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    • #2082
      Deepak
      Participant

      I have two questions right now in my mind :question – 1 :please have a look at this code :

      void function (int recd)
      {
      printf ("%d", recd);
      }
      void main()
      {
      int p=10;
      function(p);
      }

      here…when p is passed to function, the thing that actually takes place is :a new variable recd is created and value of p is copied to recd (i mean a copy of p is created…consuming another 2 bytes)…now please check the following code :

      void function (int *recd)
      {
      printf ("%d", *recd);
      }
      void main()
      {
      int *p;
      *p=10;
      function(p);
      }

      Does the same thing happen here?? i mean here too.. new pointer variable recd is created and value (an address) stored in pointer p is copied to recd???

      void function (int *recd)
      {
      printf ("%d", *recd);
      }
      void main()
      {
      int p=10;
      function(&p);
      }

      And here too, does the same thing happens???please throw some light on it… :)
      question – 2:

      void main()
      {
      int **p;
      **p = 10;
      }

      In the above code, where the hell is 10 stored???what exactly happen in above code??my guess is : its stored in *p…i mean **p has a garbage which is taken as *p…and *p has a garbage which is taken as the address of 10….is this right or a garbage?? :P :)

    • #3368
      Humayan
      Participant

      With this code:
       

      void function (int recd)
      {
         printf ("%d", recd);
      }
      void main()
      {
        int p=10;
        function(p);
      }

       
      The compiler will push the parameter p onto the system stack and jump to the code for the function “function”. Inside the code for “function” a activation record is created which sets up memory for the actual parameters of function and other space for local and temporary variables needed by the compilers code generation algorithms. For intel hardware the code might look something like ( assembly language ):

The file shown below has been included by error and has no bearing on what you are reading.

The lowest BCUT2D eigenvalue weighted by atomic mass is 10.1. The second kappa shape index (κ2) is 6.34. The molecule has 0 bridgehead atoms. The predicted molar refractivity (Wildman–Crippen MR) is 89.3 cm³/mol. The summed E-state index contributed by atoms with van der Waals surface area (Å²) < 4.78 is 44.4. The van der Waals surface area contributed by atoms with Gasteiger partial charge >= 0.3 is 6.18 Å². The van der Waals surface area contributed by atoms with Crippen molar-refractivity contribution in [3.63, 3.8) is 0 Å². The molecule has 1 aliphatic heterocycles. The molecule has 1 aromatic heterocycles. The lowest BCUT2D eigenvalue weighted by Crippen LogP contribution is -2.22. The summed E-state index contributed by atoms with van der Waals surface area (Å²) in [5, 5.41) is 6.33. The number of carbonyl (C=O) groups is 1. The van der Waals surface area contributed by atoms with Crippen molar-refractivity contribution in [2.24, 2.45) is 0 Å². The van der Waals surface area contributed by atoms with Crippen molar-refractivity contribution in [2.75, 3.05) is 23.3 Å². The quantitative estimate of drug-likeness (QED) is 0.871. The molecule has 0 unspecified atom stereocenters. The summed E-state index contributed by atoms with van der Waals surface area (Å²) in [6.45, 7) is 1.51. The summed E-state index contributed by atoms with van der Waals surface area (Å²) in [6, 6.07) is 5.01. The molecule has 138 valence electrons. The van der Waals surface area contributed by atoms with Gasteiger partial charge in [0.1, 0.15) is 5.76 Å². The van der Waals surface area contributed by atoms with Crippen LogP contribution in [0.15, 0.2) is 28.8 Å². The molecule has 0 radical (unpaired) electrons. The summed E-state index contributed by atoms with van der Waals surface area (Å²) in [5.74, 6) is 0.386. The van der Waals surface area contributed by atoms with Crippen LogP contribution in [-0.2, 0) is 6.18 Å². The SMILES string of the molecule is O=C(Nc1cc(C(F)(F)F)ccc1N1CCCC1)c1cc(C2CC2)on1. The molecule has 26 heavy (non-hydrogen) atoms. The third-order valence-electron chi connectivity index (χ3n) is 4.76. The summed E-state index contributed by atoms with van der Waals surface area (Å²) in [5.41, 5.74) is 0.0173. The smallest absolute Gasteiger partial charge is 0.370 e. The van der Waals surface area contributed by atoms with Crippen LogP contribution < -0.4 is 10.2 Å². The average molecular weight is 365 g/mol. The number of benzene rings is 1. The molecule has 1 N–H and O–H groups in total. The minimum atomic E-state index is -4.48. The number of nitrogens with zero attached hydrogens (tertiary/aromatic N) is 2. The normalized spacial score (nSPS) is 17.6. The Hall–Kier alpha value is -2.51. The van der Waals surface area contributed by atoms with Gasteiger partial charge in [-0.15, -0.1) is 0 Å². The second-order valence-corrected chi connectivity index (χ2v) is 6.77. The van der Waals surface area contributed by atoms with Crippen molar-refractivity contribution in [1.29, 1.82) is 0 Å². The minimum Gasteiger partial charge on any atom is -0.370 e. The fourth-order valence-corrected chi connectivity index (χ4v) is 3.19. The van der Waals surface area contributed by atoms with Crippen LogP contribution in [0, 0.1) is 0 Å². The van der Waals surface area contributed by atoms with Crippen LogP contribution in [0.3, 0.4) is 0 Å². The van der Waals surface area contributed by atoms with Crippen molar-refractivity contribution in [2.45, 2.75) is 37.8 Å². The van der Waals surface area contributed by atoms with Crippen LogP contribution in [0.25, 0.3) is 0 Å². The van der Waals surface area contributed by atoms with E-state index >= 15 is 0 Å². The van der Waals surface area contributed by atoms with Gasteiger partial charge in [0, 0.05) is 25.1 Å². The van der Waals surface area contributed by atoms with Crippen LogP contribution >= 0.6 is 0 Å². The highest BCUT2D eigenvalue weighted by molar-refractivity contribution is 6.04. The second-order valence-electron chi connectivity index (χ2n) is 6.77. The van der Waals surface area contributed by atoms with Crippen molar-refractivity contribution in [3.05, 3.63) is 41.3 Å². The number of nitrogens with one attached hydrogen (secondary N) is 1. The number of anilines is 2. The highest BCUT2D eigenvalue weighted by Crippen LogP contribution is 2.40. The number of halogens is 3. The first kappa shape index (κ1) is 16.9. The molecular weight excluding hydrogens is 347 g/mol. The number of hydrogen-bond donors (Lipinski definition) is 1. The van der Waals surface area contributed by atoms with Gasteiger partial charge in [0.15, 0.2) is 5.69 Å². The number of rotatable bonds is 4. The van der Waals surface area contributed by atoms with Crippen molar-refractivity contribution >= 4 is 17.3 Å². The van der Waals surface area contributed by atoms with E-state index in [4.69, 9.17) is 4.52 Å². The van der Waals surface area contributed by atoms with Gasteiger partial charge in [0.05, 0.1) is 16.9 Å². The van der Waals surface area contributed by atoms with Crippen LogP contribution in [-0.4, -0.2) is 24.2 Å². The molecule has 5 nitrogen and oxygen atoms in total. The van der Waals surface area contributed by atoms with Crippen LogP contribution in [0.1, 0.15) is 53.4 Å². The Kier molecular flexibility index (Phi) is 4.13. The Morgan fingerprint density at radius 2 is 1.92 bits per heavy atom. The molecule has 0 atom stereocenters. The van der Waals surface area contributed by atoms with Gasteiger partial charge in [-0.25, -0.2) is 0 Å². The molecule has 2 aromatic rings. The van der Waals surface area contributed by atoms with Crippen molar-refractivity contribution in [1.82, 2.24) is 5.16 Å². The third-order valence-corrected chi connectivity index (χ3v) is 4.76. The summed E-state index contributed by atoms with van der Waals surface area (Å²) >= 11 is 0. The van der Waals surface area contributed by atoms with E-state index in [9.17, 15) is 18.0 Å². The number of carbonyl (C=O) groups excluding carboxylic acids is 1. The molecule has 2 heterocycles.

push p ; push the variable call function
       
      function:

      push bp ;push the base pointer
      mov sp , bp ; save old stack pointer
      sub sp , sizeOfData ; set pointer for variables needed
      .......
      mov [bp] + offset , p ;set value of parameter here

      so that is how the memory might be set up ( look at the assembly output of your compiler if you want to see how any feature is translated ).
       
      For the second example:
       

      void function (int *recd)
      {
         printf ("%d", *recd);
      }
      void main()
      {
        int *p;
        *p=10;
        function ( p );
      }

       
      memory on the stack is set up for a pointer ( in this case you code should could crash since p is not initialized ) to an int ( 32 bits on a 32 bit system ) and the memory is initialized with the address of p. It is renamed recd and dereferenced to get the value 10. Code should be:
       
         int z;
         …
         p = & z;
       
      On the third function the pointer parameter is simply initialized with the value of the “p” variable address and then dereferenced. In the last example you have a “pointer-pointer”:
       

      void main()
      {
         int **p;
         **p = 10;  
      }

       
      You have to intialize these too, like:
       


      int a;
      int  * b;
      int ** c;
       
      b = & a;
      c = & b;

       
      so that “c” is a pointer to a pointer ( c holds the address of b ). Now if we dereference “c” once:
       

       *c == the address of a

       
      and twice :
       

      ** c == the value held in a

      And this is stored on the stack in the same way as the others. I can write some example code and get you some assembly outputs if you need them…. 

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